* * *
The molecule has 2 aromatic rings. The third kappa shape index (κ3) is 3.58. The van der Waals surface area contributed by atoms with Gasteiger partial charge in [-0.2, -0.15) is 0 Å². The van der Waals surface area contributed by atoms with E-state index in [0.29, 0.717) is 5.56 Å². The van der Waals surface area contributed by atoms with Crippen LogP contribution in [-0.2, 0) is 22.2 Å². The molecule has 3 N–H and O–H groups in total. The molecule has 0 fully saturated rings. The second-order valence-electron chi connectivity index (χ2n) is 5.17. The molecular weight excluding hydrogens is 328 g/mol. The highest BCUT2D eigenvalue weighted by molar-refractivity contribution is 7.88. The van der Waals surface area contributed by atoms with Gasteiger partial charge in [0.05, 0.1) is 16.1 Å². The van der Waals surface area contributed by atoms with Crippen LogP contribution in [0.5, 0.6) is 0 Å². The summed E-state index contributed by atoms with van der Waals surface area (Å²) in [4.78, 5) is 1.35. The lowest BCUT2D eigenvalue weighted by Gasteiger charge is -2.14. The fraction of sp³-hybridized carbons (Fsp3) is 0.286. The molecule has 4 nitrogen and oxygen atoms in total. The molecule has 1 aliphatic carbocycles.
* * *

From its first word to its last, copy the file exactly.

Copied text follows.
The molecule has 2 aromatic rings. The third kappa shape index (κ3) is 3.58. The van der Waals surface area contributed by atoms with Gasteiger partial charge in [-0.2, -0.15) is 0 Å². The van der Waals surface area contributed by atoms with E-state index in [0.29, 0.717) is 5.56 Å². The van der Waals surface area contributed by atoms with Crippen LogP contribution in [-0.2, 0) is 22.2 Å². The molecule has 3 N–H and O–H groups in total. The molecule has 0 fully saturated rings. The second-order valence-electron chi connectivity index (χ2n) is 5.17. The molecular weight excluding hydrogens is 328 g/mol. The highest BCUT2D eigenvalue weighted by molar-refractivity contribution is 7.88. The van der Waals surface area contributed by atoms with Gasteiger partial charge in [0.05, 0.1) is 16.1 Å². The van der Waals surface area contributed by atoms with Crippen LogP contribution in [0.5, 0.6) is 0 Å². The summed E-state index contributed by atoms with van der Waals surface area (Å²) in [4.78, 5) is 1.35. The lowest BCUT2D eigenvalue weighted by Gasteiger charge is -2.14. The fraction of sp³-hybridized carbons (Fsp3) is 0.286. The molecule has 4 nitrogen and oxygen atoms in total. The molecule has 1 aliphatic carbocycles.